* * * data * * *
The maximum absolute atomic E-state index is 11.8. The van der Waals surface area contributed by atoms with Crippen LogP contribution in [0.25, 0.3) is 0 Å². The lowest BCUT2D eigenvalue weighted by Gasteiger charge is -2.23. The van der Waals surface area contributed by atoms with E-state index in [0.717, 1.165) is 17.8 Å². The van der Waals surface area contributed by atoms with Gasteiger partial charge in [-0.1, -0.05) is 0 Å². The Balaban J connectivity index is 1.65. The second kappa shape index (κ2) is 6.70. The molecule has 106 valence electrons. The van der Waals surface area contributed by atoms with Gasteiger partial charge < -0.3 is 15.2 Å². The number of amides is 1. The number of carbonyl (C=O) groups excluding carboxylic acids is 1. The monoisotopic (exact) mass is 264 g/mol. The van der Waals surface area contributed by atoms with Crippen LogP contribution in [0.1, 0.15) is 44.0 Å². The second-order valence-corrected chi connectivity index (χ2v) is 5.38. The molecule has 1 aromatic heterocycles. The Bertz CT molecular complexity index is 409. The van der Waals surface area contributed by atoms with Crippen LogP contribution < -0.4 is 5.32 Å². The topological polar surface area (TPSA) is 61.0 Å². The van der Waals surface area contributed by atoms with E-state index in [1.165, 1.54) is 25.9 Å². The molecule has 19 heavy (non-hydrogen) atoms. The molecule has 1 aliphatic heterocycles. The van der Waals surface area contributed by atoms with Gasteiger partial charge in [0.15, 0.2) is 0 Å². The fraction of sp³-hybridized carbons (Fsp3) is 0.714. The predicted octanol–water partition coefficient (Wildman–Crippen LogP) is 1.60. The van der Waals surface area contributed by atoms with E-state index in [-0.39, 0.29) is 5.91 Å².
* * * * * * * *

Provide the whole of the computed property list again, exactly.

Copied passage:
The maximum absolute atomic E-state index is 11.8. The van der Waals surface area contributed by atoms with Crippen LogP contribution in [0.25, 0.3) is 0 Å². The lowest BCUT2D eigenvalue weighted by Gasteiger charge is -2.23. The van der Waals surface area contributed by atoms with E-state index in [0.717, 1.165) is 17.8 Å². The van der Waals surface area contributed by atoms with Gasteiger partial charge in [-0.1, -0.05) is 0 Å². The Balaban J connectivity index is 1.65. The second kappa shape index (κ2) is 6.70. The molecule has 106 valence electrons. The van der Waals surface area contributed by atoms with Gasteiger partial charge < -0.3 is 15.2 Å². The number of amides is 1. The number of carbonyl (C=O) groups excluding carboxylic acids is 1. The monoisotopic (exact) mass is 264 g/mol. The van der Waals surface area contributed by atoms with Crippen LogP contribution in [0.1, 0.15) is 44.0 Å². The second-order valence-corrected chi connectivity index (χ2v) is 5.38. The molecule has 1 aromatic heterocycles. The Bertz CT molecular complexity index is 409. The van der Waals surface area contributed by atoms with Crippen LogP contribution < -0.4 is 5.32 Å². The topological polar surface area (TPSA) is 61.0 Å². The van der Waals surface area contributed by atoms with E-state index in [1.165, 1.54) is 25.9 Å². The molecule has 19 heavy (non-hydrogen) atoms. The molecule has 1 aliphatic heterocycles. The van der Waals surface area contributed by atoms with Gasteiger partial charge in [0.15, 0.2) is 0 Å². The fraction of sp³-hybridized carbons (Fsp3) is 0.714. The predicted octanol–water partition coefficient (Wildman–Crippen LogP) is 1.60. The van der Waals surface area contributed by atoms with E-state index in [-0.39, 0.29) is 5.91 Å².